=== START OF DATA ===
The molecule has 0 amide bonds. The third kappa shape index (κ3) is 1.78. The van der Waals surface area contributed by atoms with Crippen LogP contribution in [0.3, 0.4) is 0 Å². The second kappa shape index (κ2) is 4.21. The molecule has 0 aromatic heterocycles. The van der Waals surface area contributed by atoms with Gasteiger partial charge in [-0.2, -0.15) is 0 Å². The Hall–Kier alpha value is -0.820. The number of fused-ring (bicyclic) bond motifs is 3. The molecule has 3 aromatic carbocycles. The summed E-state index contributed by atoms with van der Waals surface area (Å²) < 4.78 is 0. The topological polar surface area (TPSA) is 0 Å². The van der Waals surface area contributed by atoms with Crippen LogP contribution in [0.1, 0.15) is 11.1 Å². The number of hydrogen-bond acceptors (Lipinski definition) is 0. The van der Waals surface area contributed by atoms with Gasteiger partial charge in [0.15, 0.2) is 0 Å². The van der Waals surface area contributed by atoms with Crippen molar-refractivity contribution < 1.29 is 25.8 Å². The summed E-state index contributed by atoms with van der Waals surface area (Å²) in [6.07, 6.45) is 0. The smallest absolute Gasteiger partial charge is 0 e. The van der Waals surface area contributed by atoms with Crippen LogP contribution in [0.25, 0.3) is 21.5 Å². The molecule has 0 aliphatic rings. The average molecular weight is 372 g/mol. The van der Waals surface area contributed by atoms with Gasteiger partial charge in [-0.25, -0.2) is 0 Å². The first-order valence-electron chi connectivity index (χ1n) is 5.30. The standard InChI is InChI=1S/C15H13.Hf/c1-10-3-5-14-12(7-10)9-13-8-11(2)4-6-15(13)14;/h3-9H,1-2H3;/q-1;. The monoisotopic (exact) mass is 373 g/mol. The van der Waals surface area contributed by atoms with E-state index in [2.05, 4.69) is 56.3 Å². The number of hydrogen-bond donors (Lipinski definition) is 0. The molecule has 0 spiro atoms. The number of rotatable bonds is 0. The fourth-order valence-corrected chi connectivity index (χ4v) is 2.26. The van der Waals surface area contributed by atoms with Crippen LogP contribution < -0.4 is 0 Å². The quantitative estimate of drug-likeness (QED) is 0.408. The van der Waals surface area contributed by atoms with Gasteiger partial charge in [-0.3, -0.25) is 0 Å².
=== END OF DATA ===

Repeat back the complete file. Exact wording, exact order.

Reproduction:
The molecule has 0 amide bonds. The third kappa shape index (κ3) is 1.78. The van der Waals surface area contributed by atoms with Crippen LogP contribution in [0.3, 0.4) is 0 Å². The second kappa shape index (κ2) is 4.21. The molecule has 0 aromatic heterocycles. The van der Waals surface area contributed by atoms with Gasteiger partial charge in [-0.2, -0.15) is 0 Å². The Hall–Kier alpha value is -0.820. The number of fused-ring (bicyclic) bond motifs is 3. The molecule has 3 aromatic carbocycles. The summed E-state index contributed by atoms with van der Waals surface area (Å²) < 4.78 is 0. The topological polar surface area (TPSA) is 0 Å². The van der Waals surface area contributed by atoms with Crippen LogP contribution in [0.1, 0.15) is 11.1 Å². The number of hydrogen-bond acceptors (Lipinski definition) is 0. The van der Waals surface area contributed by atoms with Gasteiger partial charge in [0.15, 0.2) is 0 Å². The van der Waals surface area contributed by atoms with Crippen molar-refractivity contribution < 1.29 is 25.8 Å². The summed E-state index contributed by atoms with van der Waals surface area (Å²) in [6.07, 6.45) is 0. The smallest absolute Gasteiger partial charge is 0 e. The van der Waals surface area contributed by atoms with Crippen LogP contribution in [0.25, 0.3) is 21.5 Å². The molecule has 0 aliphatic rings. The average molecular weight is 372 g/mol. The van der Waals surface area contributed by atoms with Gasteiger partial charge in [-0.25, -0.2) is 0 Å². The first-order valence-electron chi connectivity index (χ1n) is 5.30. The standard InChI is InChI=1S/C15H13.Hf/c1-10-3-5-14-12(7-10)9-13-8-11(2)4-6-15(13)14;/h3-9H,1-2H3;/q-1;. The monoisotopic (exact) mass is 373 g/mol. The van der Waals surface area contributed by atoms with E-state index in [2.05, 4.69) is 56.3 Å². The number of hydrogen-bond donors (Lipinski definition) is 0. The molecule has 0 spiro atoms. The number of rotatable bonds is 0. The fourth-order valence-corrected chi connectivity index (χ4v) is 2.26. The van der Waals surface area contributed by atoms with Crippen LogP contribution < -0.4 is 0 Å². The quantitative estimate of drug-likeness (QED) is 0.408. The van der Waals surface area contributed by atoms with Gasteiger partial charge in [-0.3, -0.25) is 0 Å².